In 1979 a police bulletin was sent out to the community from Mayor Joseph Saladino and the chief of police warning borough residents of a recent rash of break-ins.  The report also listed the statistical probabilities of such crimes and several steps that residents could take to prevent them.[104]

In 1981 a police bulletin included part two of an article on the dangers of marijuana use,[105] the “adoption of rules concerning motor vehicles on ice-covered waters,”[106] and announced the start of the “Annual Dog Canvass,” by the dogcatcher and the police department to enforce the dog licenses ordinances.[107]  That same bulletin reported that there were sixteen arrests, eighty motor vehicle summonses, and five ordinance citations issued.[108]  The bulletin also included a report from the chief of police concerning Halloween vandalism that included several uneventful make-shift road blocks placed across various streets, and that “several fire hydrants were opened, causing water pressure to be very low and same could have been a very disasterous [sic] situation in case of a fire,”[109] but apart from those incidents and a car mirror being broken off, the chief deemed the overall holiday a success because it had the “fewest acts of vandalism committed in many years.”[110]  The chief went on to thank the children of the borough and their parents for their “cooperation with this department to make this year’s Halloween practically void of any vandalism.”[111]

On August 22, 1984, a fire destroyed IHPD headquarters in what the police believed to be the result of a fire bombing by two men, nineteen-year-old, Dennis Smith, and eighteen-year-old, Albert Zuest.  Smith was arrested at his apartment in the Park Manor Trailer Park, and Zuest turned himself in to the police after both men allegedly fled the scene.[112]  Both teenagers were indicted, [113] and in his opening statement at the trial, Ocean County Prosecutor, Edward V. Murachanian said that, Zuest had, “confessed to starting the fire and admitted being the one who threw the Molotov cocktail.”[114]  No other articles on the firebombing were available at the time of this writing, so it was unknown what the outcome of the trial was.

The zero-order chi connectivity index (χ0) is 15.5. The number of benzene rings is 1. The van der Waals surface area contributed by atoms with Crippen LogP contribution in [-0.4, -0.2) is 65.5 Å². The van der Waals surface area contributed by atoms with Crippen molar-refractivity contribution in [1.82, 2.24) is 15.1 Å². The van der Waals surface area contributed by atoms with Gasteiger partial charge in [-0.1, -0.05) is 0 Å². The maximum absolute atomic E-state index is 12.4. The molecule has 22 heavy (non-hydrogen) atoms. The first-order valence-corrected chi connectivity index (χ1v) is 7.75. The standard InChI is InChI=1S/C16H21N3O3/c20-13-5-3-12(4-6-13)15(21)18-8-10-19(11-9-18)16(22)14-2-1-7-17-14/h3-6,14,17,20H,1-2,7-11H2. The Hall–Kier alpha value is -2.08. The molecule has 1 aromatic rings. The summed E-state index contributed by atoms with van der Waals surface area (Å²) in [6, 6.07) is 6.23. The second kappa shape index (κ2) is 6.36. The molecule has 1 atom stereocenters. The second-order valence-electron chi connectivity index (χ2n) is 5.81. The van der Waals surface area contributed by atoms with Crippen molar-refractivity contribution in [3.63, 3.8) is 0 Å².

In 1993, police officer, Michael White, formerly of Neptune Township, New Jersey, and a resident of Island Heights since 1978, was installed as the new police chief, replacing the former chief, who had vacated the position due to health reasons having been on medical leave.[115]

In 1998, Erin Krause, David Spakowski, and Scott Stoke, were hired on as part-time police officers by the borough council to, “help bolster the four-member force as well as reduce the overtime costs after Keith Millin, a veteran officer, resigned.”[116]

In 2000, it was reported that police officers, Lt. Kevin Arnold, Patrolwoman Patty Burns, and Patrolman Paul Rutledge, were the sum total of the fulltime police officers in Island Heights, and that there were five part-time officers on the force as well.  Burns was on maternity leave at the time of the newspaper report[117]  The general theme mirrored most articles on the topic of law enforcement in Island Heights, which generally described how the officers had only to deal with lesser offenses in the usually quiet town made up of “year-round, summer and weekend residents.” [118]  One of the duties for the officers was running the Drug Abuse Resistance Education program at the Island Heights Elementary School founded by Lt. Arnold.  The article also discussed the on-going two-bike patrol program implemented in 1999, a duty that was shared by the officers.[119]  Another report again stressed the low crime rate and discussed the borough’s Neighborhood Watch program.  It was also reported that the IHPD was in possession of three Ford Crown Victoria squad cars, and a Ford F-150 SUV.[120]